Repeat this every night for the duration of the 9 day period, burning one candle each night. On your last night, use the last candle to burn your piece of paper and thank Brigit for her blessings.

Speaking of creative projects, my book A Little Bit of Shamanism is officially available for pre-order!

2019: The Empress and the Hanged Man

With the turning of the calendar year, we’ve entered 2019, shifting from a High Priestess/Justice year to an Empress/Hanged man year. Each year is linked to a card in the tarot Major Arcana, which we can derive from analyzing the numerology of any year. In 2018, we had: 2 + 0 + 1 + 8 = 11. 1 + 1 = 2. The number 2 corresponds to the High Priestess, and 11 corresponds to Justice. In 2019, we add 2 + 0 + 1 + 9, which which gives us 12 (The Hanged Man). 1 + 3 equals 3 (The Empress).

In 2018, the High Priestess called us to dive inwards and contend with our inner truths. The Empress also calls us to turn inwards, but from a different perspective: she teaches us to be receptive. Her biggest lesson is teaching us how to receive love. In a world where we move through life with so much hurt, disappointment, and heartache, this can be a really difficult lessons. So start by asking yourself, are you open to the lessons of the Empress?

Since 2019 is not just about Empress energy, but also about the Hanged Man, what common thread do you see with these two archetypes? The theme of this year is surrender. The Hanged Man represents a voluntary sacrifice, a willingness to break from routine and the mundane, and pursue a different perspective. The path towards this is through surrender - the hanging figure in the Smith Waite Hanged Man card is at peace while suspended, and a halo of enlightenment circles their head as a symbol of their expansion.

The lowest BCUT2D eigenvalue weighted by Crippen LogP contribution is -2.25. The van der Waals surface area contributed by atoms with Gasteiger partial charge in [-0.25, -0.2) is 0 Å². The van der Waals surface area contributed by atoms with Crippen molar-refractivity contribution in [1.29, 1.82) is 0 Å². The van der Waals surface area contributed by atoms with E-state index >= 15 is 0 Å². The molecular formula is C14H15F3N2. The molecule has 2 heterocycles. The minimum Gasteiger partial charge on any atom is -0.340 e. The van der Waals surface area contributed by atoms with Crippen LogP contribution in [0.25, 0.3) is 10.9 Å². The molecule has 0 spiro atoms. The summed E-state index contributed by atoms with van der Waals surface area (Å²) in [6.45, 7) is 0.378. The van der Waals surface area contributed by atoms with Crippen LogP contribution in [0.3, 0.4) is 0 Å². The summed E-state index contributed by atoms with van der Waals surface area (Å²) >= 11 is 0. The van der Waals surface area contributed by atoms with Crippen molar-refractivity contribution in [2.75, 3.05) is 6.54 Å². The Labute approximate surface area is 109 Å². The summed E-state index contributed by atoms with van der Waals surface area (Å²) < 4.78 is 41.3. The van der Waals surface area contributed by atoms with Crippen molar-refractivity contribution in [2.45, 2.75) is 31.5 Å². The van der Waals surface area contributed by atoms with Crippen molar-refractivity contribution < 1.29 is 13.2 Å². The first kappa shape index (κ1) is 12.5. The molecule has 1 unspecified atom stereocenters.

The Empress is also calling us to surrender. The lessons of receptivity and love she teaches us can only happen through surrender. In the late 90s movie (seriously, bear with me for a moment here), a wise abuelita asks the female protagonist, “tu nunca vas a conocer al amor si no te entregas a el” (you will never know love unless you surrender to it). We cannot experience the true depth of love (any and all love - self love, family love, romantic love, platonic love) if we hold back. This does not mean there is no risk involved, as we all know there is always the risk of a broken heart, but without the risk we cannot experience the reward of deep love. As you move through personal growth this year, make room to explore these concepts in your life.

The Transformative Magic of Scorpio Season: A Releasing Spell